Dictionary of National Biography, 1885-1900/Holmes, Alfred
HOLMES, ALFRED (1837–1876), violinist and composer, son of Thomas Holmes of Lincoln, was born in London 9 Nov. 1837. He was principal soprano boy at the Oratory, King William Street, Strand, about 1847. His father gave him his first lessons in violin-playing; the study of Spohr's ‘Violin School’ and the practice of Rode, Baillot, and Kreutzer's music followed, with the result that Holmes became a finished player before he was twenty. In July 1847 he and his younger brother, Henry, his equal in talent and knowledge, played at the Haymarket Theatre for Benjamin Webster's benefit. About 1852 Spohr heard them in England, and was delighted by their renderings of his works; but their formal introduction to the public as violinists was delayed until 5 May 1853, when they appeared at the Beethoven Rooms, and their performance of Kalliwoda's double concerto, and of soli by various composers won high praise. In 1855 the brothers made the first of a series of concert tours on the continent, beginning with Brussels. In 1856 they visited Germany and created much sensation. Spohr heard them at Cassel, and his favourable impressions of their playing were so thoroughly confirmed that he dedicated to them his three grand duos for two violins, Op. 148, 150, and 153 (Spohr, Selbstbiographie, ii. 374). Vienna was visited in 1857, Sweden 1857–9, Denmark 1860, Amsterdam 1861. In 1864, after some successful concerts in Paris, the brothers parted. Alfred Holmes settled in Paris, and established a quartet party, but, encouraged by Berlioz, devoted himself chiefly to composition. In 1867, however, he played during a tour through Belgium, Holland, Germany, and Russia, and produced in April 1868 at St. Petersburg his symphony ‘Jeanne d'Arc.’ This work was performed in 1870 at the Théâtre Italien, Paris, where it was received with enthusiasm, and on 27 Feb. 1875 at the Crystal Palace, Sydenham. Holmes's ‘Jeunesse de Shakespeare,’ fragments of a symphony, was given at a Concert Populaire (Paris); and his opera ‘Iñez de Castro’ was accepted, although never performed, at the Grand Opera, Paris. Holmes died at Paris 4 March 1876, aged 38; a sympathetic notice of him by M. D. Nisard, member of the French Academy, appeared in the ‘Patrie’ of the 7th of the same month. Not long afterwards, two overtures, ‘The Cid’ and ‘The Muses,’ the last work from his pen, were produced in England.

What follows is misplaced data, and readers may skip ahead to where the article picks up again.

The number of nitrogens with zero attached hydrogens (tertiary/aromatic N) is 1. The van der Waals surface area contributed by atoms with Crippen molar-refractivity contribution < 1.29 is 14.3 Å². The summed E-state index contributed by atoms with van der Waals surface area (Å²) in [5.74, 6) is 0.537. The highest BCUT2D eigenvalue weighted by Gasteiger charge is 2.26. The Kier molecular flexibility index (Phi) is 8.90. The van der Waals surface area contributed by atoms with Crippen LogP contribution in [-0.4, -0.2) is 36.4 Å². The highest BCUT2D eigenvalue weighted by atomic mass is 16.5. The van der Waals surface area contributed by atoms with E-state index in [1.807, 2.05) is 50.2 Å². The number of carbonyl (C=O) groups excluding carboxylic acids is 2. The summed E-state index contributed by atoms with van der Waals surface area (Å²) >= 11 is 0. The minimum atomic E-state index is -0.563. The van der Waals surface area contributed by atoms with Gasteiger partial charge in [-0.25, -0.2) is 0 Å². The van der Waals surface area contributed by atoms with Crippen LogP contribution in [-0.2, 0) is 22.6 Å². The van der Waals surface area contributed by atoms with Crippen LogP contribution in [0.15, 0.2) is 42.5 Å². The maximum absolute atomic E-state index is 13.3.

His works are: Symphonies—‘Jeanne d'Arc,’ for soli, chorus, orchestra, with French words; ‘The Youth of Shakespeare,’ ‘The Siege of Paris,’ 1870; ‘Robin Hood,’ produced in Paris; ‘Charles XII’ and ‘Romeo and Juliet,’ never produced. An opera, of which Sir Michael Costa thought well, ‘Iñez de Castro,’ 1869, in five acts, libretto by Louis Uhlbach. Overtures: ‘The Cid’ and ‘The Muses,’ performed in London, 1876. Pieces for violin and pianoforte, including two nocturnes, Op. 10, c. Op. 14; and ‘La Lamentation,’ Leipzig, Op. 8; pieces also for the pianoforte alone.
[Grove's Dict. i. 743; Fétis's Biographie Universelle des Musiciens, Supplément, i. 480; Musical Times, v. 176, 205; Musical World, liv. 205; authorities cited.]